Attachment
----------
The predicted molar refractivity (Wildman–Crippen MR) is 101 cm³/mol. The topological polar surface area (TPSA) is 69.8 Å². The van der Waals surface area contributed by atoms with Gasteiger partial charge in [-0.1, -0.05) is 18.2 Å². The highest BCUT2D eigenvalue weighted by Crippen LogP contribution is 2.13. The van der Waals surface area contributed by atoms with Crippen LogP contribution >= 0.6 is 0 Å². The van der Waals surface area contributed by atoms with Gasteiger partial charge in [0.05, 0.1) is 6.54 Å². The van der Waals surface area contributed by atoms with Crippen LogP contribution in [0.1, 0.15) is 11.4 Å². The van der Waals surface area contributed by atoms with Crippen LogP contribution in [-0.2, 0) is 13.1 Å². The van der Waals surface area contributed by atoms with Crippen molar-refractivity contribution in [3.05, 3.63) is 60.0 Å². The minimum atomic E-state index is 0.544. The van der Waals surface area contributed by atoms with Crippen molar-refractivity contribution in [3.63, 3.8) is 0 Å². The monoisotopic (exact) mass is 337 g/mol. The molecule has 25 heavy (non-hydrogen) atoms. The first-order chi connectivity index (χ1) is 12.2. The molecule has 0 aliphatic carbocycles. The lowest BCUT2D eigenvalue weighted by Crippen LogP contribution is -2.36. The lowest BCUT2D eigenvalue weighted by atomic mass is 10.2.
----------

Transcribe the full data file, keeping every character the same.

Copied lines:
The predicted molar refractivity (Wildman–Crippen MR) is 101 cm³/mol. The topological polar surface area (TPSA) is 69.8 Å². The van der Waals surface area contributed by atoms with Gasteiger partial charge in [-0.1, -0.05) is 18.2 Å². The highest BCUT2D eigenvalue weighted by Crippen LogP contribution is 2.13. The van der Waals surface area contributed by atoms with Crippen LogP contribution >= 0.6 is 0 Å². The van der Waals surface area contributed by atoms with Gasteiger partial charge in [0.05, 0.1) is 6.54 Å². The van der Waals surface area contributed by atoms with Crippen LogP contribution in [0.1, 0.15) is 11.4 Å². The van der Waals surface area contributed by atoms with Crippen LogP contribution in [-0.2, 0) is 13.1 Å². The van der Waals surface area contributed by atoms with Crippen molar-refractivity contribution in [3.05, 3.63) is 60.0 Å². The minimum atomic E-state index is 0.544. The van der Waals surface area contributed by atoms with Crippen molar-refractivity contribution in [3.63, 3.8) is 0 Å². The monoisotopic (exact) mass is 337 g/mol. The molecule has 25 heavy (non-hydrogen) atoms. The first-order chi connectivity index (χ1) is 12.2. The molecule has 0 aliphatic carbocycles. The lowest BCUT2D eigenvalue weighted by Crippen LogP contribution is -2.36. The lowest BCUT2D eigenvalue weighted by atomic mass is 10.2.